The seventh idea to improve your investment process is to manage yourself. I want to focus on three components of self-management: management of cognitive biases, management of your time and management of your work ethic.
We all have certain quirks in our mental wiring that impair our judgment. Behavioral scientists calls these cognitive biases.
They include being overly confident in our abilities, giving too much importance to recent events, and discounting information that runs counter to our beliefs. They influence us on a subconscious level and geniuses are not excluded.
The problem is that they lead to irrational and costly decisions.
If you want to avoid these errors, you need to understand these quirks and take precautions. Following Munger, I recommend making a checklist of the these misjudgments and studying it. You can then run it down when you’re making an important decision.
You could also collect the best books and articles on the subject and make their study a serious part of your professional development.
The second element of self-management is time management.
Time is arguably an investor’s scarcest resource. There is always something to do, along with unlimited distractions and interruptions.
A successful investor must become a master of his or her time. Having a well defined process is half the battle because it gives you a tool to say NO to things that don’t serve your objectives.
Fortunately, there are a number of good tools available to help you manage your time. Two I like are Getting Things Done by David Allen and The Pomodoro Technique by Francesco Cirillo.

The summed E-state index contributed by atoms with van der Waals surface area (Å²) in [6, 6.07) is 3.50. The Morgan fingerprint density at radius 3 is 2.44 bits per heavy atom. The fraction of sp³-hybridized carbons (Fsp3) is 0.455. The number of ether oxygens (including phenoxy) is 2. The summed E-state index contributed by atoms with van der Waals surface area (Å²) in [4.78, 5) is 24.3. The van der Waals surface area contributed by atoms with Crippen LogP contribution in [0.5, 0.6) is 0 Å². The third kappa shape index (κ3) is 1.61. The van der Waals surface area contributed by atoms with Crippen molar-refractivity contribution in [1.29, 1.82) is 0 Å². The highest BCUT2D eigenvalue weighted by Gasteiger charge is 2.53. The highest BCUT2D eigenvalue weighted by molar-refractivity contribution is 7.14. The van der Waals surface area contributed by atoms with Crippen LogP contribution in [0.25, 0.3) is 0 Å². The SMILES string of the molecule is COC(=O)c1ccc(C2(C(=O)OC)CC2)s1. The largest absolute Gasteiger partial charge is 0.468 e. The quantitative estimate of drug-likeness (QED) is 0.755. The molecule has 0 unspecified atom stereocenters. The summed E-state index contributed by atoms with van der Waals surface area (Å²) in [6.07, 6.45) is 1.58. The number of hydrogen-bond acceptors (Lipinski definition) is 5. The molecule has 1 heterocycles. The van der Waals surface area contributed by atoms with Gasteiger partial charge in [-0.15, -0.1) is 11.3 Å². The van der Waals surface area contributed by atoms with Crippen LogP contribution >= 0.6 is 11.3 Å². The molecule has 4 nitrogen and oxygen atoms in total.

Getting Things Done gives you a robust process for managing your tasks and projects. It uses checklists to manage everything from what to do now to thinking about your career over the next five years.
The Pomodoro Technique gives you a simple approach to remain focused by doing your work in pre-planned 25-minute chunks, where you work hard at managing interruptions.
The Pomodoro Technique also allows you to track your time so you’ll know how it’s really used. Self delusion is not a useful component of a winning investment process.
The third element of self-management is managing your work ethic.
Woody Hayes said, “I’ve had smarter people around me all my life, but I haven’t run into one yet that can outwork me. And if they can’t outwork you, then smarts aren’t going to do them much good. That’s just way it is.”
Alice Schroder credits much of Warren Buffett’s success to his work ethic. When digging into Buffett’s life, Schroder found no holy grail; rather, she found an intelligent man who worked very hard.
Improve your management of your cognitive biases, your time and your work ethic, and you’ll improve your investment results.